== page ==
How does insulin impact the brain?

An important branch of study that has gained traction over the last several years is the interaction between metabolism and the immune response in the brain. Along these lines, a study was recently published that further highlights  the role of insulin resistance in causing chronic diseases[1].

In the study, a control group of mice was fed a standard diet while another group was fed a diet that caused them to become insulin resistant. Both sets of mice were then put in the same maze multiple times a day over the course of several days to determine both learning ability and memory. By the end of the maze trials, the insulin resistant mice took significantly longer to escape the maze than the control group, showing that their learning ability and memory were both profoundly impacted. Researchers also checked the insulin resistant mice for neuroinflammation and found that it was significant.

But how does insulin impact the brain?

Part of the problem with insulin resistance is that it leads to chronically elevated insulin levels, or hyperinsulinemia. This rodent study found that hyperinsulinemia in neurons alters mitochondria–the powerhouse of the cell–in such a way that it drives inflammation, what we call neuroinflammation.

Neuroinflammation isn’t always bad; it’s meant to be a protective response. When neuroinflammation functions as intended, it protects the central nervous system from things like infection or pathogens and it aids the body in tissue repair. The problem comes when inflammation becomes chronic. Chronic neuroinflammation leads to neurodegeneration, like that found in Alzheimer’s and Parkinson’s diseases[2].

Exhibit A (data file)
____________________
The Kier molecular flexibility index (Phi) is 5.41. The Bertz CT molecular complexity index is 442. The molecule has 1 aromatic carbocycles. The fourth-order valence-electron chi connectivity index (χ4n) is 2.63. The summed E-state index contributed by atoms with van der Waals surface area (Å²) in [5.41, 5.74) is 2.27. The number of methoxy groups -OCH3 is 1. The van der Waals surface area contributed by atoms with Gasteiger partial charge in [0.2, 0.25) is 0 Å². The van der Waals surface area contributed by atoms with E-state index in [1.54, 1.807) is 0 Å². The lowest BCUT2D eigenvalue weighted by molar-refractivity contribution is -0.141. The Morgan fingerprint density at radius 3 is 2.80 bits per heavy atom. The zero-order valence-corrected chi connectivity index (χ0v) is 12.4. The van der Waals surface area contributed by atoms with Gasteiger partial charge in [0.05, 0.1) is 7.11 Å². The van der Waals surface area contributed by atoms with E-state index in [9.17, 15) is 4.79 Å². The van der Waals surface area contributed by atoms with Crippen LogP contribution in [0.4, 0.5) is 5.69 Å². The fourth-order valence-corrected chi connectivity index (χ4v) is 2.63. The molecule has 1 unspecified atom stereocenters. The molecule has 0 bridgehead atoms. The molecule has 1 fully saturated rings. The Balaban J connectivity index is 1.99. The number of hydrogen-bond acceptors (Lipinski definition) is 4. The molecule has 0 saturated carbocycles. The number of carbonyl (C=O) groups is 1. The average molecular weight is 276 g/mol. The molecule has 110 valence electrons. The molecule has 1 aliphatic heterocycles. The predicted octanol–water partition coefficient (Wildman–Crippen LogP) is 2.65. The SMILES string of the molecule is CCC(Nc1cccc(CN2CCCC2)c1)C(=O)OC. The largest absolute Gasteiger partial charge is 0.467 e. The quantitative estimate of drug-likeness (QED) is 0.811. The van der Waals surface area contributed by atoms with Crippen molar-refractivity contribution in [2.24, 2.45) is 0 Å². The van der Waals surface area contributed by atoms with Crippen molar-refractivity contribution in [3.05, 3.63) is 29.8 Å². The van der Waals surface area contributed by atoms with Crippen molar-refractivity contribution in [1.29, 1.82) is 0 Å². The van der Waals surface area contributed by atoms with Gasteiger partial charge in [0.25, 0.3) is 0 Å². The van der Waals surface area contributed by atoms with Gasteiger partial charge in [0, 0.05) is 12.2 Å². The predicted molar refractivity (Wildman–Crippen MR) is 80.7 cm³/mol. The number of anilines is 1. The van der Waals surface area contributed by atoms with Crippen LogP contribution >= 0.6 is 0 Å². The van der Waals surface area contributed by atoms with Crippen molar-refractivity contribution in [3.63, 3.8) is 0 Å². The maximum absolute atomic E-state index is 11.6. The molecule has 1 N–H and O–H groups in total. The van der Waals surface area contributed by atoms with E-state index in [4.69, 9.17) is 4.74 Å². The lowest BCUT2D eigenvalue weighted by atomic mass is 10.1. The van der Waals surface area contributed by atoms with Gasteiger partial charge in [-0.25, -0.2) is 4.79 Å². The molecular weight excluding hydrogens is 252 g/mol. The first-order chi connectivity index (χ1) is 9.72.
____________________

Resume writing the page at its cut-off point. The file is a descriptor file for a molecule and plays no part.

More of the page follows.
How, then, can one address chronic neuroinflammation in the brain? 

By controlling insulin.



How to control insulin for brain health

There are a few simple ways to control insulin, or become more insulin sensitive, including controlling stress, getting more sleep, and even exercising [3]. However, by far the most effective way to increase insulin sensitivity is diet.

A diet built around three pillars has been shown to make the body more insulin sensitive [4]:

Prioritize protein: Regularly consume high-quality protein foods, like eggs, meat, and dairy, as well as other animal proteins or fermented plant proteins.

Fill with fat: Protein and fat virtually always come together in nature, and they should in our diet, as well. Don’t fear other fat sources, like coconut oil, butter, olive oil, and similar.

Control carbohydrates: Stay away from simple, refined starches and sugars; focus instead on fiber-rich vegetables and fruits. 

Scientific evidence continues to mount showing the influence of insulin resistance in chronic disease. If you want to keep your body and mind in their best shape, control your insulin.



  4.  Walton, C. M., Perry, K., Hart, R. H., Berry, S. L. and Bikman, B. T. (2019) Improvement in Glycemic and Lipid Profiles in Type 2 Diabetics with a 90-Day Ketogenic Diet. J Diabetes Res. 2019, 8681959

This article is for informational and educational purposes only. It is not, nor is it intended to be substitute for professional medical advice, diagnosis, or treatment and should never be relied upon for specific medical advice.